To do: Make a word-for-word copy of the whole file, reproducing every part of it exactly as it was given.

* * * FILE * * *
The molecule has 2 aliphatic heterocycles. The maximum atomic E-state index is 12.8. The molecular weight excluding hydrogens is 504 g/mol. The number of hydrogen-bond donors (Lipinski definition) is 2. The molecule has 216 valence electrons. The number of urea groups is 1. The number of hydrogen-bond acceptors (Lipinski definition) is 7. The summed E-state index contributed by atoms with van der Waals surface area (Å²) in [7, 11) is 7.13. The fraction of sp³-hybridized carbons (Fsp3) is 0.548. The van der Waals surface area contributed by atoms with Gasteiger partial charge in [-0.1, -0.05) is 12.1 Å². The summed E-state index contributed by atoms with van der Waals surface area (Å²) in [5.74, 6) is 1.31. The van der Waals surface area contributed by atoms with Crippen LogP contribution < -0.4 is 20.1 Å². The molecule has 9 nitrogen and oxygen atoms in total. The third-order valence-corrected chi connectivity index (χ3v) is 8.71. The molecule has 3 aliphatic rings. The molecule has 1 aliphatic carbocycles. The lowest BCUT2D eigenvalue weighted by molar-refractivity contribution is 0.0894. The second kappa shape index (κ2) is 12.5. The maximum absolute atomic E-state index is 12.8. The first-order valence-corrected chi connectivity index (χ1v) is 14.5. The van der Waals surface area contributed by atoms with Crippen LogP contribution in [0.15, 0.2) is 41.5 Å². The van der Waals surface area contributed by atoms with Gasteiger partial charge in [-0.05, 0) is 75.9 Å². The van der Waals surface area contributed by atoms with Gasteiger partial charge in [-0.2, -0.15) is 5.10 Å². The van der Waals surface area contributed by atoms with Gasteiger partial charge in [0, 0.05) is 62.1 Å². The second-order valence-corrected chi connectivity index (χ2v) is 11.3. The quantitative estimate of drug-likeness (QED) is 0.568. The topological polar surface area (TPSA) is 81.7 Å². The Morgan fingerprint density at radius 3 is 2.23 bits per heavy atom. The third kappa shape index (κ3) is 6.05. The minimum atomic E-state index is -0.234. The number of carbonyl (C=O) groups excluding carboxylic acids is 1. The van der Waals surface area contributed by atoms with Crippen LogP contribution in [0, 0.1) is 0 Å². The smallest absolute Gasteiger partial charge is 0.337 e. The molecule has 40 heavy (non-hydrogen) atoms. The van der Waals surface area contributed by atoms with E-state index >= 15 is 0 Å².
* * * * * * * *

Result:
The molecule has 2 aliphatic heterocycles. The maximum atomic E-state index is 12.8. The molecular weight excluding hydrogens is 504 g/mol. The number of hydrogen-bond donors (Lipinski definition) is 2. The molecule has 216 valence electrons. The number of urea groups is 1. The number of hydrogen-bond acceptors (Lipinski definition) is 7. The summed E-state index contributed by atoms with van der Waals surface area (Å²) in [7, 11) is 7.13. The fraction of sp³-hybridized carbons (Fsp3) is 0.548. The van der Waals surface area contributed by atoms with Gasteiger partial charge in [-0.1, -0.05) is 12.1 Å². The summed E-state index contributed by atoms with van der Waals surface area (Å²) in [5.74, 6) is 1.31. The van der Waals surface area contributed by atoms with Crippen LogP contribution < -0.4 is 20.1 Å². The molecule has 9 nitrogen and oxygen atoms in total. The third-order valence-corrected chi connectivity index (χ3v) is 8.71. The molecule has 3 aliphatic rings. The molecule has 1 aliphatic carbocycles. The lowest BCUT2D eigenvalue weighted by molar-refractivity contribution is 0.0894. The second kappa shape index (κ2) is 12.5. The maximum absolute atomic E-state index is 12.8. The first-order valence-corrected chi connectivity index (χ1v) is 14.5. The van der Waals surface area contributed by atoms with Crippen LogP contribution in [0.15, 0.2) is 41.5 Å². The van der Waals surface area contributed by atoms with Gasteiger partial charge in [-0.05, 0) is 75.9 Å². The van der Waals surface area contributed by atoms with Gasteiger partial charge in [-0.2, -0.15) is 5.10 Å². The van der Waals surface area contributed by atoms with Gasteiger partial charge in [0, 0.05) is 62.1 Å². The second-order valence-corrected chi connectivity index (χ2v) is 11.3. The quantitative estimate of drug-likeness (QED) is 0.568. The topological polar surface area (TPSA) is 81.7 Å². The Morgan fingerprint density at radius 3 is 2.23 bits per heavy atom. The third kappa shape index (κ3) is 6.05. The minimum atomic E-state index is -0.234. The number of carbonyl (C=O) groups excluding carboxylic acids is 1. The van der Waals surface area contributed by atoms with Crippen LogP contribution in [0, 0.1) is 0 Å². The smallest absolute Gasteiger partial charge is 0.337 e. The molecule has 40 heavy (non-hydrogen) atoms. The van der Waals surface area contributed by atoms with E-state index >= 15 is 0 Å².